Syrian crisis: Keeping up with key developments

Congress is returning to Washington on Monday after a monthlong summer break to jump right into debate and votes on a resolution giving President Barack Obama the authorization to strike Syria.

Obama said there's no doubt that Syria used chemical weapons on its own civilians on August 21, and he wants to launch attacks, but he first wants to get Congress' approval.

Here are the latest developments Monday:

Latest developments

• State Department deputy spokeswoman Marie Harf said Monday that classified information will help persuade lawmakers to back authorization for military force in Syria.

• The United States will take a "hard look" at a Russian proposal for Syrian President Bashar al-Assad to put his nation's chemical weapons under international control, but "we have some serious skepticism" about whether al-Assad would follow through, Harf said. Saying this has emerged amid a threat of military action, Harf said Monday that al-Assad has resisted efforts to get rid of chemical weapons and this development could be a stalling tactic.

• National Security Adviser Susan Rice said Monday that failing to respond to the chemical weapons attacks in Syria would send a "perverse message": "You can use these weapons blatantly and just get away with it," she said.

• Rice said that only the al-Assad regime had "the capacity" to use chemical weapons in the August 21 attack in the Damascus area. "There's no doubt about who is responsible for this attack," she said Monday.

Diplomacy

• Russian Foreign Minister Sergey Lavrov said Russia will urge Syria to put its chemical weapons supply under international control if it will avert U.S. military action.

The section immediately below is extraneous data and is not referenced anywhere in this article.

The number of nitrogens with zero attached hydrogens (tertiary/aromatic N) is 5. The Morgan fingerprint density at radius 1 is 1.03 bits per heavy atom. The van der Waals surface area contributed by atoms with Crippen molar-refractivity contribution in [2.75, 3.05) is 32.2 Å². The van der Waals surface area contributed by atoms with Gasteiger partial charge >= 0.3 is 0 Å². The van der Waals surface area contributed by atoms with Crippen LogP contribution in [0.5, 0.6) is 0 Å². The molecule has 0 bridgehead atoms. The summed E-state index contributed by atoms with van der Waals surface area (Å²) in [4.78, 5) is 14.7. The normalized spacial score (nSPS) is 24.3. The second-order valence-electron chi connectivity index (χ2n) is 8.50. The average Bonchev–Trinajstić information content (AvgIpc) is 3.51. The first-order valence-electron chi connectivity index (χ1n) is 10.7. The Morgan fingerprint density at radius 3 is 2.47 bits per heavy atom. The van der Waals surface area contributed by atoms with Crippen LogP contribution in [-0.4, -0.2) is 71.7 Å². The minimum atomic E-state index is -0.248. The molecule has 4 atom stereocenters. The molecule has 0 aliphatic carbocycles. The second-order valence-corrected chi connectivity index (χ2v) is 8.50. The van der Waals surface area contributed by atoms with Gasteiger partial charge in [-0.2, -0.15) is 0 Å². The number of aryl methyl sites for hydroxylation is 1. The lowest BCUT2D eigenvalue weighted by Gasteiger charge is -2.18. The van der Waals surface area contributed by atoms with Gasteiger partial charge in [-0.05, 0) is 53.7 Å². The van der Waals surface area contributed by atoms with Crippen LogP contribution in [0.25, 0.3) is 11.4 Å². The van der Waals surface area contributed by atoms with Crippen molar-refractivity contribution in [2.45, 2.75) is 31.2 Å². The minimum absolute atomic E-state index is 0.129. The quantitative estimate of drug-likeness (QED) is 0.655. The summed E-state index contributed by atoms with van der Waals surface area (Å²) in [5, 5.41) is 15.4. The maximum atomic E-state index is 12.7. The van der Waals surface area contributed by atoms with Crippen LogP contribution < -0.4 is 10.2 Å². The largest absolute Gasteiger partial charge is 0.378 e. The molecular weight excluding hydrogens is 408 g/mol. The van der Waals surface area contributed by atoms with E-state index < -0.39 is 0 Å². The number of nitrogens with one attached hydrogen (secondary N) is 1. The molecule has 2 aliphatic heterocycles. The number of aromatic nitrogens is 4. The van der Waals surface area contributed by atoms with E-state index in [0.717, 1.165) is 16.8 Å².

• Syria "welcomes" Russia's proposal, Syrian Foreign Minister Walid Moallem said in Moscow on Monday.

• A U.S. official called Secretary of State John Kerry's remarks in Britain on Monday a "major goof," saying Kerry "clearly went off script here." The official was referring to Kerry's assertion that al-Assad "could turn over every single bit of his chemical weapons" to avoid potential U.S. military action. "There is no one in the administration who is taking this Syria proposal seriously," the official said.

• Al-Assad "could turn over every single bit of his chemical weapons to the international community in the next week," Kerry said during a news conference with British Foreign Secretary William Hague, before Moallem's statement. "But he isn't about to do it, and it can't be done, obviously."

• Al-Assad told CBS's Charlie Rose that "you should expect everything" if there's an attack. "The government's not the only player in this region. You have different parties, different factions, different ideologies. You have everything in this decision now," he said.

• Lavrov called for international talks in Moscow to promote a peace process for Syria and avert an American military strike. He blamed U.S.-backed rebels in Syria for preventing a peace conference in Geneva, Switzerland.

• Kerry said it is al-Assad who will not negotiate as long as he is not prevented from using chemical weapons. Despite American support for militarily targeting the regime's ability to use chemical weapons, Kerry said, "The end to the conflict in Syria requires a political solution. There is no military solution."

• Moallem said his government questioned "the aim of this aggression that seeks to degrade the capability of the Syrian army in favor of al Qaeda and its affiliates."